Document Detail


Effects of bicycle saddle height on knee injury risk and cycling performance.
MedLine Citation:
PMID:  21615188     Owner:  NLM     Status:  MEDLINE    
Abstract/OtherAbstract:
Incorrect bicycle configuration may predispose athletes to injury and reduce their cycling performance. There is disagreement within scientific and coaching communities regarding optimal configuration of bicycles for athletes. This review summarizes literature on methods for determining bicycle saddle height and the effects of bicycle saddle height on measures of cycling performance and lower limb injury risk. Peer-reviewed journals, books, theses and conference proceedings published since 1960 were searched using MEDLINE, Scopus, ISI Web of Knowledge, EBSCO and Google Scholar databases, resulting in 62 references being reviewed. Keywords searched included 'body positioning', 'saddle', 'posture, 'cycling' and 'injury'. The review revealed that methods for determining optimal saddle height are varied and not well established, and have been based on relationships between saddle height and lower limb length (Hamley and Thomas, trochanteric length, length from ischial tuberosity to floor, LeMond, heel methods) or a reference range of knee joint flexion. There is limited information on the effects of saddle height on lower limb injury risk (lower limb kinematics, knee joint forces and moments and muscle mechanics), but more information on the effects of saddle height on cycling performance (performance time, energy expenditure/oxygen uptake, power output, pedal force application). Increasing saddle height can cause increased shortening of the vastii muscle group, but no change in hamstring length. Length and velocity of contraction in the soleus seems to be more affected by saddle height than that in the gastrocnemius. The majority of evidence suggested that a 5% change in saddle height affected knee joint kinematics by 35% and moments by 16%. Patellofemoral compressive force seems to be inversely related to saddle height but the effects on tibiofemoral forces are uncertain. Changes of less than 4% in trochanteric length do not seem to affect injury risk or performance. The main limitations from the reported studies are that different methods have been employed for determining saddle height, small sample sizes have been used, cyclists with low levels of expertise have mostly been evaluated and different outcome variables have been measured. Given that the occurrence of overuse knee joint pain is 50% in cyclists, future studies may focus on how saddle height can be optimized to improve cycling performance and reduce knee joint forces to reduce lower limb injury risk. On the basis of the conflicting evidence on the effects of saddle height changes on performance and lower limb injury risk in cycling, we suggest the saddle height may be set using the knee flexion angle method (25-30°) to reduce the risk of knee injuries and to minimize oxygen uptake.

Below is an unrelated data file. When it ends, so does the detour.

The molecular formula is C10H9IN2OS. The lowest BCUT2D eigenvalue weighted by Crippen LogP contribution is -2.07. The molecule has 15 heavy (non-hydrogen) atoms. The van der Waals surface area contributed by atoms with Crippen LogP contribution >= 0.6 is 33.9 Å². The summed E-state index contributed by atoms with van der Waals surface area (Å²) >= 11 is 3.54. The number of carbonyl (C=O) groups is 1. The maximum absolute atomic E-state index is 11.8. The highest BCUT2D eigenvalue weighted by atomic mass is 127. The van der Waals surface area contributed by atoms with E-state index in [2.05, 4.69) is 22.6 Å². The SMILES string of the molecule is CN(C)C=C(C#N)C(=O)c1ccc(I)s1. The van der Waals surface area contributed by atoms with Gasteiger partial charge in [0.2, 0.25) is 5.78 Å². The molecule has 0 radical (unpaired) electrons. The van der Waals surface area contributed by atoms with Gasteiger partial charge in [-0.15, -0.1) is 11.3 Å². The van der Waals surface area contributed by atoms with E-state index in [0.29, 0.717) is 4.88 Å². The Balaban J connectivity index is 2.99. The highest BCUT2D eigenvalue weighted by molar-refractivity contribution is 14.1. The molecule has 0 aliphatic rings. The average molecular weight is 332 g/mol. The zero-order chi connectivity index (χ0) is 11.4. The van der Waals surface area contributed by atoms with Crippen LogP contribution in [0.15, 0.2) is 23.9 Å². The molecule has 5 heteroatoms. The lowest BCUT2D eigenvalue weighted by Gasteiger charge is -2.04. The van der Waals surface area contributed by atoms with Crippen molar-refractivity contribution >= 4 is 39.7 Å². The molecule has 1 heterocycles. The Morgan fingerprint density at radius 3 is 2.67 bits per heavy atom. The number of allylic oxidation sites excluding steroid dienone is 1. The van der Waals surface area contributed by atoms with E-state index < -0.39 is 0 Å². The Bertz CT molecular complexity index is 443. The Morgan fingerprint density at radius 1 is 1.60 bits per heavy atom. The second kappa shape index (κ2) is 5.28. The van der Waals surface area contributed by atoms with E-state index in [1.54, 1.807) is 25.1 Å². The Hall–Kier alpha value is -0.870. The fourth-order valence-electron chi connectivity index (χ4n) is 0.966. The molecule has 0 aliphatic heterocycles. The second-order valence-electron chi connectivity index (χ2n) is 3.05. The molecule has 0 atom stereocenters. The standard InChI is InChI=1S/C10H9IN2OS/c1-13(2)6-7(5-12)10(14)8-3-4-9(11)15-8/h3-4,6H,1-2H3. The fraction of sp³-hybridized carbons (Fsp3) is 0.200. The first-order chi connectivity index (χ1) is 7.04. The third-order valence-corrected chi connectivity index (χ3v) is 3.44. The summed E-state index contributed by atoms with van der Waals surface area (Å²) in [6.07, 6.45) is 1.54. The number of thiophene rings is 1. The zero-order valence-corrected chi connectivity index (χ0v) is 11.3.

Authors:
Rodrigo Bini; Patria A Hume; James L Croft
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Publication Detail:
Type:  Journal Article; Research Support, Non-U.S. Gov't; Review    
Journal Detail:
Title:  Sports medicine (Auckland, N.Z.)     Volume:  41     ISSN:  1179-2035     ISO Abbreviation:  Sports Med     Publication Date:  2011 Jun 
Date Detail:
Created Date:  2011-05-27     Completed Date:  2011-09-13     Revised Date:  2013-05-16    
Medline Journal Info:
Nlm Unique ID:  8412297     Medline TA:  Sports Med     Country:  New Zealand    
Other Details:
Languages:  eng     Pagination:  463-76     Citation Subset:  IM    
Affiliation:
Sport Performance Research Institute New Zealand, School of Sport and Recreation, Auckland University of Technology, Auckland, New Zealand. rbini@aut.ac.nz
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MeSH Terms
Descriptor/Qualifier:
Athletic Performance* / physiology
Bicycling / physiology*
Biomechanics
Body Height
Equipment Design*
Human Engineering*
Humans
Knee Injuries / prevention & control
Knee Joint / physiology*
Lower Extremity / anatomy & histology*
Muscle Contraction / physiology
Muscle, Skeletal / physiology
Posture
Risk Factors

From MEDLINE®/PubMed®, a database of the U.S. National Library of Medicine


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